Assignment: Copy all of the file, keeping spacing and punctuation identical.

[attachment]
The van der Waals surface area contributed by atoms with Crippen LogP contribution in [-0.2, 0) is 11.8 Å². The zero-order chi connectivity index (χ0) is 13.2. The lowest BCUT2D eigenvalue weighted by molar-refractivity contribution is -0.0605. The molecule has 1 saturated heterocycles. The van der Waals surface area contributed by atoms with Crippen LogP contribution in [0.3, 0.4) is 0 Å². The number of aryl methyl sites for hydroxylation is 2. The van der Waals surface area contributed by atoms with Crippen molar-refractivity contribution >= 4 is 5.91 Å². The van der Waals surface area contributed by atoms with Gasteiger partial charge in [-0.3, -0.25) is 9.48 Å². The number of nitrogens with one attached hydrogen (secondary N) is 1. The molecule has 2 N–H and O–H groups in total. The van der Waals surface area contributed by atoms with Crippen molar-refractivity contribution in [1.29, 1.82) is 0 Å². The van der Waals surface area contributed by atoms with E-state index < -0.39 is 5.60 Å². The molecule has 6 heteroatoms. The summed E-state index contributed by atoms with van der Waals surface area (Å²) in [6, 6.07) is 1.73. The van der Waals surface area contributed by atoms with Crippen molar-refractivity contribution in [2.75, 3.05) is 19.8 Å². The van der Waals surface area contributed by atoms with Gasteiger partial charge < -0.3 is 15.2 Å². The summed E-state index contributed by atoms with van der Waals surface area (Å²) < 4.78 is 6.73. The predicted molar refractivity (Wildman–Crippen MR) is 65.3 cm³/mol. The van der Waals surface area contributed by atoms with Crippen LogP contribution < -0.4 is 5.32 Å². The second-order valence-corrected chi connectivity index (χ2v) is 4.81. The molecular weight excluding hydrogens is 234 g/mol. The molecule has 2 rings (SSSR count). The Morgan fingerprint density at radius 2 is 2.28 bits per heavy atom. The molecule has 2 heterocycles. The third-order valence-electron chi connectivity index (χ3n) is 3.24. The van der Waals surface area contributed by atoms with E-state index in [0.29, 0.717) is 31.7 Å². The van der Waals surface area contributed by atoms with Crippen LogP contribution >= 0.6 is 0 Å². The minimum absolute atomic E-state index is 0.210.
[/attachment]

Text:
The van der Waals surface area contributed by atoms with Crippen LogP contribution in [-0.2, 0) is 11.8 Å². The zero-order chi connectivity index (χ0) is 13.2. The lowest BCUT2D eigenvalue weighted by molar-refractivity contribution is -0.0605. The molecule has 1 saturated heterocycles. The van der Waals surface area contributed by atoms with Crippen LogP contribution in [0.3, 0.4) is 0 Å². The number of aryl methyl sites for hydroxylation is 2. The van der Waals surface area contributed by atoms with Crippen molar-refractivity contribution >= 4 is 5.91 Å². The van der Waals surface area contributed by atoms with Gasteiger partial charge in [-0.3, -0.25) is 9.48 Å². The number of nitrogens with one attached hydrogen (secondary N) is 1. The molecule has 2 N–H and O–H groups in total. The van der Waals surface area contributed by atoms with Crippen molar-refractivity contribution in [1.29, 1.82) is 0 Å². The van der Waals surface area contributed by atoms with E-state index < -0.39 is 5.60 Å². The molecule has 6 heteroatoms. The summed E-state index contributed by atoms with van der Waals surface area (Å²) in [6, 6.07) is 1.73. The van der Waals surface area contributed by atoms with Crippen molar-refractivity contribution in [2.75, 3.05) is 19.8 Å². The van der Waals surface area contributed by atoms with Gasteiger partial charge < -0.3 is 15.2 Å². The summed E-state index contributed by atoms with van der Waals surface area (Å²) < 4.78 is 6.73. The predicted molar refractivity (Wildman–Crippen MR) is 65.3 cm³/mol. The van der Waals surface area contributed by atoms with Crippen LogP contribution < -0.4 is 5.32 Å². The second-order valence-corrected chi connectivity index (χ2v) is 4.81. The molecular weight excluding hydrogens is 234 g/mol. The molecule has 2 rings (SSSR count). The Morgan fingerprint density at radius 2 is 2.28 bits per heavy atom. The molecule has 2 heterocycles. The third-order valence-electron chi connectivity index (χ3n) is 3.24. The van der Waals surface area contributed by atoms with E-state index in [0.29, 0.717) is 31.7 Å². The van der Waals surface area contributed by atoms with Crippen LogP contribution >= 0.6 is 0 Å². The minimum absolute atomic E-state index is 0.210.